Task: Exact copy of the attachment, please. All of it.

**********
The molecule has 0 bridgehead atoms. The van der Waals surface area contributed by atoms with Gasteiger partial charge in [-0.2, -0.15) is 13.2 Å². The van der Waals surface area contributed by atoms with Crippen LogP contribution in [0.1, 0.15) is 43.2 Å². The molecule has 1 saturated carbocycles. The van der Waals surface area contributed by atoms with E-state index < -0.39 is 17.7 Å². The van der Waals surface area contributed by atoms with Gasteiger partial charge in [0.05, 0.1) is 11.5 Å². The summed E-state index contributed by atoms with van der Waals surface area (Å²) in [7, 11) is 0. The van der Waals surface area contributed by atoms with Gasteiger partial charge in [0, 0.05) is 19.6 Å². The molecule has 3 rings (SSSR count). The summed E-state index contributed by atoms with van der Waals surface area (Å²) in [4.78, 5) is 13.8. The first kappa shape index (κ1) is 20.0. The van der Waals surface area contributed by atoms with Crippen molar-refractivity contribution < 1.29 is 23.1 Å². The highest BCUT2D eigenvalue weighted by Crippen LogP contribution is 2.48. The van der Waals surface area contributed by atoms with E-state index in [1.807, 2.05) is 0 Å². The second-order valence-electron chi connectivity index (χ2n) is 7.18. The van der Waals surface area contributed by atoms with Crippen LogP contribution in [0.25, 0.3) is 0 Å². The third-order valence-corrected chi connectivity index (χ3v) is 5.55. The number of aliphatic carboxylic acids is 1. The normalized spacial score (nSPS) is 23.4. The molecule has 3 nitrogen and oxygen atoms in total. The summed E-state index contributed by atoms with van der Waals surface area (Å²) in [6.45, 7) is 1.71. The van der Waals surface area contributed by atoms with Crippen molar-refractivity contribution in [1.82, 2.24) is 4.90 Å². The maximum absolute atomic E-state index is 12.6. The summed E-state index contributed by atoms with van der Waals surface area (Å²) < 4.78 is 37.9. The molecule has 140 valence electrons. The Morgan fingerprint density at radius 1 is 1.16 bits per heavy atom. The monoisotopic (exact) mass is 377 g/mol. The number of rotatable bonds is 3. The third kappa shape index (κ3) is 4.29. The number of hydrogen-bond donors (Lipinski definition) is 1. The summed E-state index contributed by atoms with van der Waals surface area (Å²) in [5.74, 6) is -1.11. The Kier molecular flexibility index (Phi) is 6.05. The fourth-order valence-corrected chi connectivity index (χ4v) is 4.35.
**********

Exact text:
The molecule has 0 bridgehead atoms. The van der Waals surface area contributed by atoms with Gasteiger partial charge in [-0.2, -0.15) is 13.2 Å². The van der Waals surface area contributed by atoms with Crippen LogP contribution in [0.1, 0.15) is 43.2 Å². The molecule has 1 saturated carbocycles. The van der Waals surface area contributed by atoms with E-state index < -0.39 is 17.7 Å². The van der Waals surface area contributed by atoms with Gasteiger partial charge in [0.05, 0.1) is 11.5 Å². The summed E-state index contributed by atoms with van der Waals surface area (Å²) in [7, 11) is 0. The van der Waals surface area contributed by atoms with Gasteiger partial charge in [0, 0.05) is 19.6 Å². The molecule has 3 rings (SSSR count). The summed E-state index contributed by atoms with van der Waals surface area (Å²) in [4.78, 5) is 13.8. The first kappa shape index (κ1) is 20.0. The van der Waals surface area contributed by atoms with Crippen molar-refractivity contribution < 1.29 is 23.1 Å². The highest BCUT2D eigenvalue weighted by Crippen LogP contribution is 2.48. The van der Waals surface area contributed by atoms with E-state index in [1.807, 2.05) is 0 Å². The second-order valence-electron chi connectivity index (χ2n) is 7.18. The van der Waals surface area contributed by atoms with Crippen LogP contribution in [0.25, 0.3) is 0 Å². The third-order valence-corrected chi connectivity index (χ3v) is 5.55. The number of aliphatic carboxylic acids is 1. The normalized spacial score (nSPS) is 23.4. The molecule has 3 nitrogen and oxygen atoms in total. The summed E-state index contributed by atoms with van der Waals surface area (Å²) in [6.45, 7) is 1.71. The van der Waals surface area contributed by atoms with Crippen molar-refractivity contribution in [1.82, 2.24) is 4.90 Å². The maximum absolute atomic E-state index is 12.6. The summed E-state index contributed by atoms with van der Waals surface area (Å²) < 4.78 is 37.9. The molecule has 140 valence electrons. The Morgan fingerprint density at radius 1 is 1.16 bits per heavy atom. The monoisotopic (exact) mass is 377 g/mol. The number of rotatable bonds is 3. The third kappa shape index (κ3) is 4.29. The number of hydrogen-bond donors (Lipinski definition) is 1. The summed E-state index contributed by atoms with van der Waals surface area (Å²) in [5.74, 6) is -1.11. The Kier molecular flexibility index (Phi) is 6.05. The fourth-order valence-corrected chi connectivity index (χ4v) is 4.35.